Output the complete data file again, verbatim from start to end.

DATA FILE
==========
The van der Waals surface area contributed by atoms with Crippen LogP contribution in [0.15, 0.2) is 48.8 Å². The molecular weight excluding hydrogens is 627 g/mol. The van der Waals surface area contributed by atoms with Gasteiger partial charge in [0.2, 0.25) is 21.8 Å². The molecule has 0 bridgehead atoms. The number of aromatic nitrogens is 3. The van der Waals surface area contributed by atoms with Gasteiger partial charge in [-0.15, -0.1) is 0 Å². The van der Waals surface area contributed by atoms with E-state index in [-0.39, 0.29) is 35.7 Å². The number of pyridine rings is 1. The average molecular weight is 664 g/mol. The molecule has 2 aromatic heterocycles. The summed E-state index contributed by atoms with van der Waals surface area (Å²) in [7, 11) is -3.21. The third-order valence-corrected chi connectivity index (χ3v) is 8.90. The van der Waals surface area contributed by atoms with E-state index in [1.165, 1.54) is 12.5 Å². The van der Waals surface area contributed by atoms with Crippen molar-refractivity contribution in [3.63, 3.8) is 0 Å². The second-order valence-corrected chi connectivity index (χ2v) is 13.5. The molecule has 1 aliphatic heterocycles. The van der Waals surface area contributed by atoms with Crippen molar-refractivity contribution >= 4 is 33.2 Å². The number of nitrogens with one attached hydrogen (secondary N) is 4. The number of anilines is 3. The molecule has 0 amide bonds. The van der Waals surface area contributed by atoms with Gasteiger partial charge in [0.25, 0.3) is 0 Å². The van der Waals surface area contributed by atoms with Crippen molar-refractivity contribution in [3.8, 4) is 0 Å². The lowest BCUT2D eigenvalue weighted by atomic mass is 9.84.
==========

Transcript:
The van der Waals surface area contributed by atoms with Crippen LogP contribution in [0.15, 0.2) is 48.8 Å². The molecular weight excluding hydrogens is 627 g/mol. The van der Waals surface area contributed by atoms with Gasteiger partial charge in [0.2, 0.25) is 21.8 Å². The molecule has 0 bridgehead atoms. The number of aromatic nitrogens is 3. The van der Waals surface area contributed by atoms with Gasteiger partial charge in [-0.15, -0.1) is 0 Å². The van der Waals surface area contributed by atoms with E-state index in [-0.39, 0.29) is 35.7 Å². The number of pyridine rings is 1. The average molecular weight is 664 g/mol. The molecule has 2 aromatic heterocycles. The summed E-state index contributed by atoms with van der Waals surface area (Å²) in [7, 11) is -3.21. The third-order valence-corrected chi connectivity index (χ3v) is 8.90. The van der Waals surface area contributed by atoms with E-state index in [1.165, 1.54) is 12.5 Å². The van der Waals surface area contributed by atoms with Crippen molar-refractivity contribution in [3.63, 3.8) is 0 Å². The second-order valence-corrected chi connectivity index (χ2v) is 13.5. The molecule has 1 aliphatic heterocycles. The van der Waals surface area contributed by atoms with Crippen molar-refractivity contribution >= 4 is 33.2 Å². The number of nitrogens with one attached hydrogen (secondary N) is 4. The number of anilines is 3. The molecule has 0 amide bonds. The van der Waals surface area contributed by atoms with Gasteiger partial charge in [0.25, 0.3) is 0 Å². The van der Waals surface area contributed by atoms with Crippen molar-refractivity contribution in [3.8, 4) is 0 Å². The lowest BCUT2D eigenvalue weighted by atomic mass is 9.84.